Music is neurologically special in the way that it stimulates many parts of the brain at once. This means that even if parts of the brain are damaged, music can still reach other parts.
Evidence for the power of music generally
A major review in 2017 confirmed that ‘among sensory simulation interventions, the only convincingly effective intervention for reducing behavioural symptoms (specifically agitation and aggressive behaviour) was music therapy’. that year showed “music intervention significantly reduces agitated behaviours in demented people.”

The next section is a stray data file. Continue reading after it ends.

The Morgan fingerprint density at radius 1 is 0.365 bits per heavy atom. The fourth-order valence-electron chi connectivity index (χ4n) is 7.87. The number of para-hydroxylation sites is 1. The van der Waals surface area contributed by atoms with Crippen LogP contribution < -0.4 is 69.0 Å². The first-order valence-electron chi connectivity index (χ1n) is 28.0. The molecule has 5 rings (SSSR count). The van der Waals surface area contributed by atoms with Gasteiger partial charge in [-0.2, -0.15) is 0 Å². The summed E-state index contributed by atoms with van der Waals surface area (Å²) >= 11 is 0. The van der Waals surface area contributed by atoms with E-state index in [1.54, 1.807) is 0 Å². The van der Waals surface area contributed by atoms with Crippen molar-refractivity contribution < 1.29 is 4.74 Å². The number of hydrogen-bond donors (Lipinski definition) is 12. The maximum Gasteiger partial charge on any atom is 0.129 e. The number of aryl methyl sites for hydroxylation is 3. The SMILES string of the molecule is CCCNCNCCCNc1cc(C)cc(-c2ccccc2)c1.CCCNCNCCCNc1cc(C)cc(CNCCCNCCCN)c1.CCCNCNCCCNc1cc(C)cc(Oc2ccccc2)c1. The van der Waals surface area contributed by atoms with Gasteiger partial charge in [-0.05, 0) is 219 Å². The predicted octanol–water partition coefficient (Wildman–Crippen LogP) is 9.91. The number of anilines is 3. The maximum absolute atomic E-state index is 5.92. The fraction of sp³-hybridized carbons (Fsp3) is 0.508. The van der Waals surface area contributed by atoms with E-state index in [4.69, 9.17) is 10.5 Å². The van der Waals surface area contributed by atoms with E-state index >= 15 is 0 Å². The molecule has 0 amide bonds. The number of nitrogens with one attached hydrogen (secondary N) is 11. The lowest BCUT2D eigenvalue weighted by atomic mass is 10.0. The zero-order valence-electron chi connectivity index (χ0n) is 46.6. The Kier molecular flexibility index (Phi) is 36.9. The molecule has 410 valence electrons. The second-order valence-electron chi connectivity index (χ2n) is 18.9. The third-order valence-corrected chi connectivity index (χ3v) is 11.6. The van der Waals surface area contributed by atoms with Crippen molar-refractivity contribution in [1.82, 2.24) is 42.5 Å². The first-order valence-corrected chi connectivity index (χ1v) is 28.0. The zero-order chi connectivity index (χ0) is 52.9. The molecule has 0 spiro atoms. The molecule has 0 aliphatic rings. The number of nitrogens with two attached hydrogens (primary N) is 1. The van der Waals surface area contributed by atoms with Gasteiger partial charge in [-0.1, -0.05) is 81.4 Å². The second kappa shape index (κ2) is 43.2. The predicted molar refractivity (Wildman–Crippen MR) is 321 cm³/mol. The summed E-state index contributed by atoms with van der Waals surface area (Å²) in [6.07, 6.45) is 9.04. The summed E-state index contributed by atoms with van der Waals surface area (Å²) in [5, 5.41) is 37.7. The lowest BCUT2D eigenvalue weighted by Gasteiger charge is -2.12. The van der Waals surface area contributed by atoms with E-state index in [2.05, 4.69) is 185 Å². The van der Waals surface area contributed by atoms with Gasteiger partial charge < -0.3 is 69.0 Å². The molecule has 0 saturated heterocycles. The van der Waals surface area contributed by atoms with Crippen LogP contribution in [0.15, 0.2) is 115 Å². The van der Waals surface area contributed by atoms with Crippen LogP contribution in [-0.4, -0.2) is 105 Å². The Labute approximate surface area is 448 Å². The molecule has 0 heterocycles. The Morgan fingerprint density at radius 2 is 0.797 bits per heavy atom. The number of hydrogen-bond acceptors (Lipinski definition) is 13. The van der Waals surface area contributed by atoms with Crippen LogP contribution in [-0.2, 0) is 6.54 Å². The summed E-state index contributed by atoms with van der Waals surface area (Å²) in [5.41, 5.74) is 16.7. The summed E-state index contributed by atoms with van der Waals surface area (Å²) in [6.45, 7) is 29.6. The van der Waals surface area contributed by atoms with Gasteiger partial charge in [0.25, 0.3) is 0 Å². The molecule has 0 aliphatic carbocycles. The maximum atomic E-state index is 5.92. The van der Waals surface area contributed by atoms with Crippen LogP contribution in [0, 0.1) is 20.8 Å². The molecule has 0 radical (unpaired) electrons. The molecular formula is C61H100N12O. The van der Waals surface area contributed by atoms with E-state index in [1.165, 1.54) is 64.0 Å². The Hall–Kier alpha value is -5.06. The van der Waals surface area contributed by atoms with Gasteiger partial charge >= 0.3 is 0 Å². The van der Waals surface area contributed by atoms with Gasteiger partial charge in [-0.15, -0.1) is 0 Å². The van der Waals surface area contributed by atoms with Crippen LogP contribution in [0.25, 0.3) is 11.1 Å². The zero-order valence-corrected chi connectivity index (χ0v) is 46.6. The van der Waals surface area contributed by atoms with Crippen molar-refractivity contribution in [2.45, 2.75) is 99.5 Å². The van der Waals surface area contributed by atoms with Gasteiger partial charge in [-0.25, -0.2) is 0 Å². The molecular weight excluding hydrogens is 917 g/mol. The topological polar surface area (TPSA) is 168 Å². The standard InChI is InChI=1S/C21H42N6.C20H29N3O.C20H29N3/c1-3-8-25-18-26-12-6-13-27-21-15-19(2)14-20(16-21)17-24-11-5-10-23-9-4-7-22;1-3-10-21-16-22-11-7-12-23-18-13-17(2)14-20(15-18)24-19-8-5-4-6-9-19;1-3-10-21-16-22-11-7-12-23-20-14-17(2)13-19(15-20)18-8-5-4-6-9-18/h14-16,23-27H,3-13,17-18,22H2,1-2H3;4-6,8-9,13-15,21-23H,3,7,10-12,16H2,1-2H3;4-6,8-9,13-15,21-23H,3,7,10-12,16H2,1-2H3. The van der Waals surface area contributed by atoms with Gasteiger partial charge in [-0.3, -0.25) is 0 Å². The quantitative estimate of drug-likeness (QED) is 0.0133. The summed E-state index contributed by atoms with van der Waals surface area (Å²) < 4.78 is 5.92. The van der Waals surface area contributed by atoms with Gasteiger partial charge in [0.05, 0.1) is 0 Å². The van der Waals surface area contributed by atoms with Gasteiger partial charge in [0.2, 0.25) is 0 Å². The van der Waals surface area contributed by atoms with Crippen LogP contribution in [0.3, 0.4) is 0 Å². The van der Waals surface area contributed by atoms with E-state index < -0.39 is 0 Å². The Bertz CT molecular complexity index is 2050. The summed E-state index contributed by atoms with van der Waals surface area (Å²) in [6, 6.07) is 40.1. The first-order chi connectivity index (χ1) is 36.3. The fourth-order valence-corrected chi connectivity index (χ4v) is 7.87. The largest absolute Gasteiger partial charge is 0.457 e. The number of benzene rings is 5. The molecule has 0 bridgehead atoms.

In 2018, a concluded that there was a need for more research in the area, in part because of the lack of consistency in methodologies across different studies. The reviewers were reasonably confident that music could affect mood and depression in people with dementia but could not draw definitive conclusions about other effects. They recommended that future research should specifically consider the duration of effects in relation to the duration of sessions.
The power of playlists
Practice of Playlist for Life is based upon the evidence-based developed over the course of twenty years at Stanford University. In particular, Playlist for Life promotes the use of i.e. timing listening sessions for thirty minutes before difficult times or activities.
The protocol describes how correct use of playlists is proven to bring about reductions in (1) use of psychotropic medication (2) use of restraints (3) stress and distress (4) wandering.